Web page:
Shi'a Ismaili Muslims, who were a minority interpretative tradition in Islam, hailed primarily from the non-ashraf classes. The Aga Khan was thus concerned with a population that was often poor and did not have the resources to partake in home-visitation or home-based educative efforts. Relatedly, he hoped to improve the economic well-being of his followers, and hence welcomed women’s participation in economic activities. He, therefore, did not want education for girls to stop with basic literary or elementary religious knowledge, and emphasized that “all knowledge in the world should be open to girls.”[xii] As a Muslim leader with strong ties to the British administration and extensive exposure to social movements in Britain and America, the Aga Khan argued for universal and compulsory access to education for the masses, and worked with the British government to instate legislation that would make primary education compulsory for both boys and girls.[xiii] To increase his female followers’ mobility, he banned the purdah, noting that “the free social and intellectual part played in the life of Arabia by Imam Hussain’s daughter, Sakina, and by the daughter of Talha and the great grand daughters of Khalifa Abu Bakar can be contrasted with the position of women in the 19th century.”[xiv] In his memoirs he notes, “in my grandfather’s and my father’s time the Ismailis were far ahead of any other Muslim sect in the matter of the abolition of the strict veil, even in extremely conservative countries. I have absolutely abolished it; nowadays you will never find an Ismaili woman wearing the veil.”[xv] In this regard the Aga Khan was indeed an outlier when compared to his peers. Even Mumtaz Ali, while advocating the toning down of the strict purdah observed by Indian women,[xvi] was neither in favor of its abandonment nor for the integration of women in the public school system. However, while condemning purdah among his followers, the Aga Khan was careful not to fall into the Orientalist trap of seeing purdah as a social ill, as the British did. In a letter to the Times on August 8, 1919, he disagrees with Lord Southborough’s denial of suffrage for Indian women on the grounds that Muslim women in purdah would not be willing to go to the polling booths; he argues that “purdah ladies go into the law and registration courts all over the country, and give evidence in relation to the transfer of property,”[xvii] and that women’s electoral franchise is an issue of justice.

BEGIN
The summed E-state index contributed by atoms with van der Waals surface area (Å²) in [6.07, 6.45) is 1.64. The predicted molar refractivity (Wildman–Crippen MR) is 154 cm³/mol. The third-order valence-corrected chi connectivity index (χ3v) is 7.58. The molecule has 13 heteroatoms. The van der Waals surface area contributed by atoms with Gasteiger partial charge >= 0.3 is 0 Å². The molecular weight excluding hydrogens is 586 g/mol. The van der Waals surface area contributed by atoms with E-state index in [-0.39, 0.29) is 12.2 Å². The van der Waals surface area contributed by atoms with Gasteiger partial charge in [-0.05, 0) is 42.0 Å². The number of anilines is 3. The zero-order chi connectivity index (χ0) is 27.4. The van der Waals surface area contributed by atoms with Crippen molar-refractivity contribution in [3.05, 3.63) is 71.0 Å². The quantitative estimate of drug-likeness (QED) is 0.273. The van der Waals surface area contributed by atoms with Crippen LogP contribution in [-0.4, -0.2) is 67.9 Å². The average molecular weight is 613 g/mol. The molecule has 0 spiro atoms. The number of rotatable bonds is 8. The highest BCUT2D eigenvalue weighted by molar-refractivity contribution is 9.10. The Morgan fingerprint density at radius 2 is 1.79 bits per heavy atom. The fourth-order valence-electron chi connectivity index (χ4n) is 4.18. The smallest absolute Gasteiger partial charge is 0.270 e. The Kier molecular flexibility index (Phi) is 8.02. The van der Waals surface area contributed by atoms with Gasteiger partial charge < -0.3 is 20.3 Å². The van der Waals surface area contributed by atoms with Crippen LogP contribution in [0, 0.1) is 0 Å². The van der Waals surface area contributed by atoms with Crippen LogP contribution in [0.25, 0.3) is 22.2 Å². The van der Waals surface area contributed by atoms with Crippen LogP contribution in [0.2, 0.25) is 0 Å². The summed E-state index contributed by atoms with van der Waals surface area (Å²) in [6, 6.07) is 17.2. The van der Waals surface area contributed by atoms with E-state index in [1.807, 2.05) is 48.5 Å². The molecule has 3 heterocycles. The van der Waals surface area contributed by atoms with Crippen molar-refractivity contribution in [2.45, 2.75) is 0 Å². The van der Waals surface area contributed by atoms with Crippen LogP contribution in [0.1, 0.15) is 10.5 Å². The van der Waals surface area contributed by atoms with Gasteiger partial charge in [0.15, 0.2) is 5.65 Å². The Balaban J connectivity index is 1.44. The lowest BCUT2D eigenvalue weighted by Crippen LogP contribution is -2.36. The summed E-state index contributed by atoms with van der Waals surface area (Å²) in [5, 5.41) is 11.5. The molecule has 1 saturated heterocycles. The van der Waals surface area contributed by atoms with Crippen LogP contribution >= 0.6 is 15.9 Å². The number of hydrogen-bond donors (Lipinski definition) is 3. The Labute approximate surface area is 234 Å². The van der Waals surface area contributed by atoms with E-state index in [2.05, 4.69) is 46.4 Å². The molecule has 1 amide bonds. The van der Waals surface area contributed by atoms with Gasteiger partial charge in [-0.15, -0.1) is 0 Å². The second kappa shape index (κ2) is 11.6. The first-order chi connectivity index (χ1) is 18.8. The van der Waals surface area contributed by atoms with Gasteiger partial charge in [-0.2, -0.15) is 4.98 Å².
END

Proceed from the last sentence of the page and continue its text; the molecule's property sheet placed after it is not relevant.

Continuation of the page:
The Aga Khan also instituted legal reforms that maximized the chances for his female followers to access education. He emphasized that a girl should not be married off too young, and that she should instead be allowed to develop and study.[xviii] To ensure that Ismaili girls had this opportunity, he outlawed child marriages and set the minimum age at which Ismaili girls and boys could marry.[xix] He is also noted to have said, “Personally, if I had two children, and one was a boy and the other a girl, and if I could afford to educate only one, I would have no hesitation in giving the higher education to the girl.”[xx] In doing so, the Imam reconstituted the priorities of the Ismaili community.